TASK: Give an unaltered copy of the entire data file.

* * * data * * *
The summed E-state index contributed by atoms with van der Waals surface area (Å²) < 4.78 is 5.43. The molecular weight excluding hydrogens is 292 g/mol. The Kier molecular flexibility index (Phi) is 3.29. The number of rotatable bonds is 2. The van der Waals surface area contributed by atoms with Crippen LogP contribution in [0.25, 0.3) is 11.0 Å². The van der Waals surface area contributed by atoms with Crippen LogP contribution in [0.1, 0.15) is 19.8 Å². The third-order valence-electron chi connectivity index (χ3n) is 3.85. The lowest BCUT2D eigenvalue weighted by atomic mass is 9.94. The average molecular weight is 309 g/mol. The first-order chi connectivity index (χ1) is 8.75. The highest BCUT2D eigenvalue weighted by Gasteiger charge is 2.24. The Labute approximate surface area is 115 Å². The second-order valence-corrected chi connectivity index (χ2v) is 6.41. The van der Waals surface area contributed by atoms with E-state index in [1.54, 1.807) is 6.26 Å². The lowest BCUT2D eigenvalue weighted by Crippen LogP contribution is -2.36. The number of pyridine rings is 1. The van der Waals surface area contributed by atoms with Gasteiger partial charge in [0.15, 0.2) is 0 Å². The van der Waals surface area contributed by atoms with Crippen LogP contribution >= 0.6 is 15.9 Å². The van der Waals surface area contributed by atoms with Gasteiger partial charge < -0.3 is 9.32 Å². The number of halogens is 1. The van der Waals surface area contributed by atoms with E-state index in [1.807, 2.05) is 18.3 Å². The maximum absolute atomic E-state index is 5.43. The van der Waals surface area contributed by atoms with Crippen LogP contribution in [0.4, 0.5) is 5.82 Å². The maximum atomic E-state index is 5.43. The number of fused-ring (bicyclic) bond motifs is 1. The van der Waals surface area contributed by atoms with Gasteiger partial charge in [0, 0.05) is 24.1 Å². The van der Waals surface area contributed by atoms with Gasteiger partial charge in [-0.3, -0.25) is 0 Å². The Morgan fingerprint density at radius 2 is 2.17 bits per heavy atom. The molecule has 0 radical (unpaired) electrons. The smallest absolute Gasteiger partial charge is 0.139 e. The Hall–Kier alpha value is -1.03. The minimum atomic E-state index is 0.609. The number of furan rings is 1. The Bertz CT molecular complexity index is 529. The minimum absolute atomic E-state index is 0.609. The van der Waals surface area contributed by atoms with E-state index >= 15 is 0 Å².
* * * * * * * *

The summed E-state index contributed by atoms with van der Waals surface area (Å²) < 4.78 is 5.43. The molecular weight excluding hydrogens is 292 g/mol. The Kier molecular flexibility index (Phi) is 3.29. The number of rotatable bonds is 2. The van der Waals surface area contributed by atoms with Crippen LogP contribution in [0.25, 0.3) is 11.0 Å². The van der Waals surface area contributed by atoms with Crippen LogP contribution in [0.1, 0.15) is 19.8 Å². The third-order valence-electron chi connectivity index (χ3n) is 3.85. The lowest BCUT2D eigenvalue weighted by atomic mass is 9.94. The average molecular weight is 309 g/mol. The first-order chi connectivity index (χ1) is 8.75. The highest BCUT2D eigenvalue weighted by Gasteiger charge is 2.24. The Labute approximate surface area is 115 Å². The second-order valence-corrected chi connectivity index (χ2v) is 6.41. The van der Waals surface area contributed by atoms with E-state index in [1.54, 1.807) is 6.26 Å². The lowest BCUT2D eigenvalue weighted by Crippen LogP contribution is -2.36. The number of pyridine rings is 1. The van der Waals surface area contributed by atoms with Gasteiger partial charge in [0.15, 0.2) is 0 Å². The van der Waals surface area contributed by atoms with Crippen LogP contribution >= 0.6 is 15.9 Å². The van der Waals surface area contributed by atoms with Gasteiger partial charge < -0.3 is 9.32 Å². The number of halogens is 1. The van der Waals surface area contributed by atoms with E-state index in [1.807, 2.05) is 18.3 Å². The maximum absolute atomic E-state index is 5.43. The van der Waals surface area contributed by atoms with Crippen LogP contribution in [0.4, 0.5) is 5.82 Å². The maximum atomic E-state index is 5.43. The number of fused-ring (bicyclic) bond motifs is 1. The van der Waals surface area contributed by atoms with Gasteiger partial charge in [0, 0.05) is 24.1 Å². The van der Waals surface area contributed by atoms with Gasteiger partial charge in [-0.3, -0.25) is 0 Å². The Morgan fingerprint density at radius 2 is 2.17 bits per heavy atom. The molecule has 0 radical (unpaired) electrons. The smallest absolute Gasteiger partial charge is 0.139 e. The Hall–Kier alpha value is -1.03. The minimum atomic E-state index is 0.609. The number of furan rings is 1. The Bertz CT molecular complexity index is 529. The minimum absolute atomic E-state index is 0.609. The van der Waals surface area contributed by atoms with E-state index >= 15 is 0 Å².